In a breakthrough that could lead to printable organs and an enhanced understanding of human physiology, researchers from Lawrence Livermore National Labs have 3D-printed functional blood vessels that look and function like the real thing.
By George Dvorsky

In a breakthrough that could lead to printable organs and an enhanced understanding of human physiology, researchers from Lawrence Livermore National Labs have 3D-printed functional blood vessels that look and function like the real thing.

3D bioprinters are similar to conventional 3D printers, but instead of using inert materials, they use “bio-ink:” basic structural building blocks that are compatible with the human body.

To create the 3D-printed blood vessels, a LLNL team headed by research engineer Monica Moya combined this special biomaterial with living cells. The material and environment were designed to enable small blood vessels, or human capillaries, to develop on their own. A release from LLNL explains:

This process takes a while, so initially, tubes are printed out of cells and other biomaterials to deliver essential nutrients to the surrounding printed environment. Eventually, the self-assembled capillaries are able to connect with the bio-printed tubes and deliver nutrients to the cells on their own, enabling these structures to function like they do in the body.

“If you take this approach of co-engineering with nature you allow biology to help create the finer resolution of the printed tissue,” Moya said. “We’re leveraging the body’s ability for self-directed growth, and you end up with something that is more true to physiology. We can put the cells in an environment where they know, ‘I need to build blood vessels.’ With this technology we guide and orchestrate the biology.”

The resulting blood vessels cannot be transplanted, but they’re suitable for toxicology studies and medical treatment testing (which will lead to a decreased dependency on lab animals), and Moya says they will provide a test bed for fundamental science.  What’s more, 3D bioprinting efforts like these could eventually lead to so-called organs on a chip, which will help to alleviate the current organ donor shortage.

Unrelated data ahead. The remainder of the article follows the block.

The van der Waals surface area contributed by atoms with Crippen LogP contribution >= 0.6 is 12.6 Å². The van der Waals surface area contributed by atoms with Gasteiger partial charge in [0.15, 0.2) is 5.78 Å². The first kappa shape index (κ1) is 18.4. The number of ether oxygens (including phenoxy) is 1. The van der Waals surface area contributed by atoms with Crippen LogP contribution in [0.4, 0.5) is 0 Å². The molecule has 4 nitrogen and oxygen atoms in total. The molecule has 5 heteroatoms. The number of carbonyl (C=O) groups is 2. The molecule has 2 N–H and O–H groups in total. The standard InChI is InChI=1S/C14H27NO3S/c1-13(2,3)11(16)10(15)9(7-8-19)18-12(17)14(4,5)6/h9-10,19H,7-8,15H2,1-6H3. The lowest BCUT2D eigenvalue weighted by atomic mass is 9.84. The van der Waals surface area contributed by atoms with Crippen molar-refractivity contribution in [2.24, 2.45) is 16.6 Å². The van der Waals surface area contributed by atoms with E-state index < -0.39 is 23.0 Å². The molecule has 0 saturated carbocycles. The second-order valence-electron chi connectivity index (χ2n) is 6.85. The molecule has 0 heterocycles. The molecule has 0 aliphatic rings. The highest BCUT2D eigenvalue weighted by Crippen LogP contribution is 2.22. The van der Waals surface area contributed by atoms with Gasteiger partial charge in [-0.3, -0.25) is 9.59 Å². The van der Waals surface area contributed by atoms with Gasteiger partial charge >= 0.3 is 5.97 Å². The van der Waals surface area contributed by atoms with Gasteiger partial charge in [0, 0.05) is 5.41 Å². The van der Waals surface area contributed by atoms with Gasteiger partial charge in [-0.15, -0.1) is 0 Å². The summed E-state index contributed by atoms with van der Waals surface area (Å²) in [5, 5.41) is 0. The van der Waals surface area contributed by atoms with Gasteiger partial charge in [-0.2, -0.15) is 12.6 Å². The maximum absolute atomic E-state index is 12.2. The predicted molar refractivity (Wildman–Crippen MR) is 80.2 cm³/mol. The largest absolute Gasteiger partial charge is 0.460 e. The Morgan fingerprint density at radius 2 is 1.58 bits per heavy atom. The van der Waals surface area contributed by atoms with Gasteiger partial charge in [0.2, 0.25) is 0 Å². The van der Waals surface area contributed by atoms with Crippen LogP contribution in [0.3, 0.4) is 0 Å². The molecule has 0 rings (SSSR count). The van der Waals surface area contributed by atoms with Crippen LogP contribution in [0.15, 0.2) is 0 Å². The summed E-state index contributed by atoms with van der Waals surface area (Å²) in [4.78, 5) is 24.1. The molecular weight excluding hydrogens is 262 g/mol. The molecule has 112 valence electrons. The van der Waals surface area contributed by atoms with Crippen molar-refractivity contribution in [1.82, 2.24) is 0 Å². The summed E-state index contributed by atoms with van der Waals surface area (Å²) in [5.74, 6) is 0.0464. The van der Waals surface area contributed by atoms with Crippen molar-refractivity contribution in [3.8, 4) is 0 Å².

The LLNL scientists will soon be able to utilize a brand new 3D bioprinting lab equipped with a more precise printer capable of higher resolution and larger structures.

“It’s going to change the way we do biology,” said Moya.



UK Woman Gets “World’s Most Advanced” Bionic Hand Replacement

A new technology has enabled a woman who was born without a right hand to ride a bike for the first time, among other new abilities.

Steeper Group, which is based in Leeds, created the “BeBionic” small hand for Nicky Ashwell, a 26-year-old from London; the company claims it is the most “anatomically accurate” out there and offers an “unrivalled level of precision and natural movements”.




EVERYONE W/ A CAMERA: RECord yourself on camera answering these three specific questions RE: Future Technology: 

  1. How would you feel about the self-driving car? Would you feel out of control? Do you think it seems dangerous? Do you think it would reduce the death rate of car accidents? 

  2. How do you feel about the idea of brain chips? Does it sound fun or scary to you? 

  3. How do you feel about medical technology evolving to the point of making immortality a reality? Is the point of life that it’s finite?